Steamed Pork (& Egg) Cake:
Excellent! The Steamed Pork & Egg Cake was moist, flavorful, not overly salty and just a great accompaniment with the Rice and rest of the meal.
Bi (Julienne Pork):
The Bi (Julienne Pork) continues to be a standout here at Thanh. Just like last time, it’s very fresh tasting, little meaty bites with some nice textural contrast. Add some of their Nuoc Mam (Fish Sauce-based Dipping Sauce) and it’s even better.
9870 Bolsa Ave.
Westminster, CA 92683
Tel: (714) 531-3888
With the sweltering heat, a nice chilled Vietnamese Iced Coffee seemed like the way to go. And for that, it meant Phin Smith of course.
It seemed the heat got to everyone as not only were there lines at Cococane, but Phin Smith had a line out the door, with about 12 people ahead of us when we arrived.
Ca Phe Sua Da - “Phin Style” (Vietnamese Iced Coffee - with Hazelnut Cream, Sea Salt Cream):
Using their District 1 Roast, Phin Smith continues to offer an incredibly smooth, chilled, aromatic version of Ca Phe Sua Da (Vietnamese Iced Coffee), and ordering it “Phin Style” (with Hazelnut Cream, Sea Salt Cream) adds even more distinct nuttiness and flavor.
Coconut Coffee (Ice Blend):
This is definitely our 2nd favorite drink at Phin Smith so far: Phin Smith starts with a chilled, tropical Coconut Ice Cream base and adds their District 1 Roast Coffee to the mix, and you have another cooling drink to beat the Summer heat!
12921 Main St.
Garden Grove, CA 92840
We thought our Little Saigon adventure was over, but just as we were walking out we noticed a sign for the establishment next door:
In a way, we are thankful @JeetKuneBao and @Ns1 never mentioned this House of Evil that sat next to the wonderful Phin Smith all this time. I so desperately wanted to leave and move on, but like a moth to the flame, I had to see what horror awaited inside…
Thankfully it did not smell like fresh cow manure, but they had all sorts of Durian on display here, including making Durian Pastries(!).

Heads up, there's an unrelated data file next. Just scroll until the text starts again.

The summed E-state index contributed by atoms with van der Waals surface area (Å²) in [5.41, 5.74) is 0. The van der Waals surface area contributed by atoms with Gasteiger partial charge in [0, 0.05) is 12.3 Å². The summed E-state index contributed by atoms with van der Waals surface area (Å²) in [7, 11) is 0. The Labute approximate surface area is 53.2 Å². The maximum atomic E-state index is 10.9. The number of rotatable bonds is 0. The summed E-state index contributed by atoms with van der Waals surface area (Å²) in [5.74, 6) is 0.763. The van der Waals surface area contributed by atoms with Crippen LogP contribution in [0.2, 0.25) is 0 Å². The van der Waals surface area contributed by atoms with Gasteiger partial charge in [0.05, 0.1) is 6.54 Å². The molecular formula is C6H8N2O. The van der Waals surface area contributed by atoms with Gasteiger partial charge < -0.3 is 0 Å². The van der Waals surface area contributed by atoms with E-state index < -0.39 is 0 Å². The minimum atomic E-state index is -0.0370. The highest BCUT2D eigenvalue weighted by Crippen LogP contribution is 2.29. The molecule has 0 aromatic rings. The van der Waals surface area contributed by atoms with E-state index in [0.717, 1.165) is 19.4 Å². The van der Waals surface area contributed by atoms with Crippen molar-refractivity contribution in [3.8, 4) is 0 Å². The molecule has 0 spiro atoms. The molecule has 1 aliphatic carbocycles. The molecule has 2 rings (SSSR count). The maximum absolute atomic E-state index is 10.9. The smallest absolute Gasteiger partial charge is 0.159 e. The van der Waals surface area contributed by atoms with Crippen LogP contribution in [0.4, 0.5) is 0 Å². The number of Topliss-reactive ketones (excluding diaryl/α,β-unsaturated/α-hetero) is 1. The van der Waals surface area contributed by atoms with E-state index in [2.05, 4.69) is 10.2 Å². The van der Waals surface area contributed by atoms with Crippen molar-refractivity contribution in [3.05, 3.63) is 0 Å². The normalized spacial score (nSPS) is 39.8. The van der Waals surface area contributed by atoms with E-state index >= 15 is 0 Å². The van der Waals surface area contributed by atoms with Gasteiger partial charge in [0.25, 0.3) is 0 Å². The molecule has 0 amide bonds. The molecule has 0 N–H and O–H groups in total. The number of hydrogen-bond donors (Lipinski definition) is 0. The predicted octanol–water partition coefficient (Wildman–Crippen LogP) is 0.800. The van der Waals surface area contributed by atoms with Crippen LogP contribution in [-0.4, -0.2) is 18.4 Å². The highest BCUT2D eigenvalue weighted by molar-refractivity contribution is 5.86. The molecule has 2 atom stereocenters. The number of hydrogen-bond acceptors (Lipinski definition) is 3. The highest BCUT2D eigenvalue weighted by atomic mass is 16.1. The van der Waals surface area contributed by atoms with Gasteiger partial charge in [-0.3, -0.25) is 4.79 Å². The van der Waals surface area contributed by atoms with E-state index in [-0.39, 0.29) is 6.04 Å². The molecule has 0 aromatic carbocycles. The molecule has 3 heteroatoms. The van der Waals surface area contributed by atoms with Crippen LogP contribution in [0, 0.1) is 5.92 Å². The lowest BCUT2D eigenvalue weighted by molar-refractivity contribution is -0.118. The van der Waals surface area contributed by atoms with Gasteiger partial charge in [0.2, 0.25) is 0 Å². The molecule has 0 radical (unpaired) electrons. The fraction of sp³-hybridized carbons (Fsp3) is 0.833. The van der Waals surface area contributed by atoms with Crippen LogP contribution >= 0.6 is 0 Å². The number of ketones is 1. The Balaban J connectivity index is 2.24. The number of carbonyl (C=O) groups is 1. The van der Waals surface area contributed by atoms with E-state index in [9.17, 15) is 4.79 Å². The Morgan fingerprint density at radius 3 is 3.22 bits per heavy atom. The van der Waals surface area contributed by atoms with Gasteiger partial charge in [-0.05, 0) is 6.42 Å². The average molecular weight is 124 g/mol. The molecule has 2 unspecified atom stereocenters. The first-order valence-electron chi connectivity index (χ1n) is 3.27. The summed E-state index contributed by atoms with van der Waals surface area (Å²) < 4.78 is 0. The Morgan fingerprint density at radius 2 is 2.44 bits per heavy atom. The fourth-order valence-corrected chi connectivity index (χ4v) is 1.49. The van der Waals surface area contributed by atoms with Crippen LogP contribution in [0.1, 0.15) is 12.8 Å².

We quickly left and finished up this visit with trying new flavors at Oliboli Donuts.
The notes are more methane with a touch of decomposing corpse
I’ve always compared it to a combination of rotten onions, putrid feet and a touch of cake essence. My parents are the biggest durian fans I know.
I once went on one of these silly resort excursions they offered while vacationing in Southeast Asia. It was billed as a durian “expedition”, where we walked in a patch of jungle where durians were growing. As soon as our guide heard the “thud” of a just-ripe durian falling from the treetop to the ground, we rushed over and broke the fruit open to enjoy it, right then and there.
I scoffed at the whole notion of it at first, but I gotta say, the taste of the durian that day in the forest changed my entire perception of this fruit. A certain smell does emanate from the fruit, but it was not offensive in the least, and the word ‘stench’ did not come to mind. As for its flesh, I liken its taste to a garlicky, yet chocolatey richness, soft on the tongue. Our guide says that the decomposition of the durian occurs fast on the jungle floor, as a competitive advantage for the species, in order to invite the native animals to quickly break open the fruit and spread the seeds within. It is this rapid decomposition of the fruit (often during a long transit to market) which gives the durian its dubious reputation.
(Oh, and we got eaten alive by the local mosquitoes while hunting for the fruit…)
That’s a great story! If that’s what it’s like when it ripens on the tree, I can see the lure of it for my family.
Maybe it’s weird, but I prefer durian flavored food over actual durian. Like I’ll eat a durian cake or but not the real thing.
Paging @bray___ray at antico to make some durian ice cream.
Maybe top it with some nice slimy Natto while we’re at it?